Xoconostle and biotechnology

Currently, many techniques are applied to process the fruits of Opuntia matudæ. Concentrates of xoconostle for Mexican-style food flavoring are not uncommon. Such juices and concentrates are prepared by pasteurizing or sterilizing the juice in thermal equipment.

Xoconostle and biotechnology
Xoconostle. Image: SAGARPA Delegation State of Mexico

Many techniques are currently applied to process the fruits of Opuntia matudæ. It is not uncommon to find xoconostle concentrates for Mexican-style food flavoring. These juices and concentrates are prepared by pasteurizing or sterilizing the juice in thermal equipment that uses fossil fuels such as oil or gas and heats the water in a steam generator boiler that is used to heat the juice in equipment known as a pasteurizer (at approximately 70 degrees Celsius) or a sterilizer (approximately 100 degrees Celsius).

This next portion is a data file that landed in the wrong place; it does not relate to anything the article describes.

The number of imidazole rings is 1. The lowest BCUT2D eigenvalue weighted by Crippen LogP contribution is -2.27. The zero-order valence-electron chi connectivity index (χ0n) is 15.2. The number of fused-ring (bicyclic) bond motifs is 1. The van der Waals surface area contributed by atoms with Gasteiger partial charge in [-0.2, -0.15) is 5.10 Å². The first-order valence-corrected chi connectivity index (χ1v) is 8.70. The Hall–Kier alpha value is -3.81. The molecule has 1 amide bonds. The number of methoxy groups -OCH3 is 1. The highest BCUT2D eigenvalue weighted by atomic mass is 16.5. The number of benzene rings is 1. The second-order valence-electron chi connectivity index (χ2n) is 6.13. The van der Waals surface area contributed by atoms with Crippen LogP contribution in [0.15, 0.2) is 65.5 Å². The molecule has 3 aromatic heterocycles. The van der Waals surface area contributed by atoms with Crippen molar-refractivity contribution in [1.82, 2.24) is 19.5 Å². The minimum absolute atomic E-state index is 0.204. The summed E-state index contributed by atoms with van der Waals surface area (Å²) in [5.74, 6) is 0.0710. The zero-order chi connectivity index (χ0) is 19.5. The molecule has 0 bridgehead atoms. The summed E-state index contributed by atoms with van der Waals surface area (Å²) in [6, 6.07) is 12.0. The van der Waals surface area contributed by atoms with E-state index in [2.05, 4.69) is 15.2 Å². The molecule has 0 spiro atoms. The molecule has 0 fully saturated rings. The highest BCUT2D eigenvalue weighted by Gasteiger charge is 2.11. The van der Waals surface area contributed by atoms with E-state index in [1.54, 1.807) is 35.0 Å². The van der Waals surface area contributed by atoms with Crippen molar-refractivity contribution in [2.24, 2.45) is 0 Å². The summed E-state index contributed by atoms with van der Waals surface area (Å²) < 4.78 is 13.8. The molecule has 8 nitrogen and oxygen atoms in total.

This pasteurization achieves a significant reduction of the live bacteria content and the momentary inactivation of the enzymatic activity in the juice causing the loss of viscosity and loss of color, while sterilization achieves a significant reduction of the spore content and a definitive inactivation of the enzymatic activity in the juice.

It is also common to buy tuna cheeses. There are other products such as powdered xoconostle, which is a bit expensive since it is necessary to heat enormous amounts of air to dry it, with the consequent loss of energy. Perhaps the most famous case was that of the researcher who planned to treat xoconostle with accelerated electrons. Something like gamma rays, but with low energy. It is a way like any other to stabilize the flavor of food. This nuclear pasteurizer has not left the prototype stage, but it has given rise to other processes that may be promising.